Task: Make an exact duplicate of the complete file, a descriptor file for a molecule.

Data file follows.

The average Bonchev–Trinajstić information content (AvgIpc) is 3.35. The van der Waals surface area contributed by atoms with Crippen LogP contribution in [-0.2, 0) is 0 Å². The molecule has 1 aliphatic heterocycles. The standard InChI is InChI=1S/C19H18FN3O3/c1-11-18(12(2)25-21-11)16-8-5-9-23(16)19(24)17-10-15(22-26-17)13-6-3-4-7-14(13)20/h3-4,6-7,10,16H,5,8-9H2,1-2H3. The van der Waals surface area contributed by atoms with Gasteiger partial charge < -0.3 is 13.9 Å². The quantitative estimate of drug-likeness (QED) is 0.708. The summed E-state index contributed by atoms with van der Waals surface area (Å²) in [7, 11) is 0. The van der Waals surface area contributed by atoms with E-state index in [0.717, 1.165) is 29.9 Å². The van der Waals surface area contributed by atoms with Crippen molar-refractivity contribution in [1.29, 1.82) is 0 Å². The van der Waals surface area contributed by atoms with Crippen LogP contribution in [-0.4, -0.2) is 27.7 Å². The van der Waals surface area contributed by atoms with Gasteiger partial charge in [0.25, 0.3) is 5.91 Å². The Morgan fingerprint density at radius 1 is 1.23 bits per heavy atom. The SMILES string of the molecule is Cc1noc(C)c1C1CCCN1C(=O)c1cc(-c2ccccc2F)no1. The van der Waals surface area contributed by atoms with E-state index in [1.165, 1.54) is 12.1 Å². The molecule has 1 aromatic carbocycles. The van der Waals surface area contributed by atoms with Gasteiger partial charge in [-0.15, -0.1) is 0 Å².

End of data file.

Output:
The average Bonchev–Trinajstić information content (AvgIpc) is 3.35. The van der Waals surface area contributed by atoms with Crippen LogP contribution in [-0.2, 0) is 0 Å². The molecule has 1 aliphatic heterocycles. The standard InChI is InChI=1S/C19H18FN3O3/c1-11-18(12(2)25-21-11)16-8-5-9-23(16)19(24)17-10-15(22-26-17)13-6-3-4-7-14(13)20/h3-4,6-7,10,16H,5,8-9H2,1-2H3. The van der Waals surface area contributed by atoms with Gasteiger partial charge < -0.3 is 13.9 Å². The quantitative estimate of drug-likeness (QED) is 0.708. The summed E-state index contributed by atoms with van der Waals surface area (Å²) in [7, 11) is 0. The van der Waals surface area contributed by atoms with E-state index in [0.717, 1.165) is 29.9 Å². The van der Waals surface area contributed by atoms with Crippen molar-refractivity contribution in [1.29, 1.82) is 0 Å². The van der Waals surface area contributed by atoms with Crippen LogP contribution in [-0.4, -0.2) is 27.7 Å². The van der Waals surface area contributed by atoms with Gasteiger partial charge in [0.25, 0.3) is 5.91 Å². The Morgan fingerprint density at radius 1 is 1.23 bits per heavy atom. The SMILES string of the molecule is Cc1noc(C)c1C1CCCN1C(=O)c1cc(-c2ccccc2F)no1. The van der Waals surface area contributed by atoms with E-state index in [1.165, 1.54) is 12.1 Å². The molecule has 1 aromatic carbocycles. The van der Waals surface area contributed by atoms with Gasteiger partial charge in [-0.15, -0.1) is 0 Å².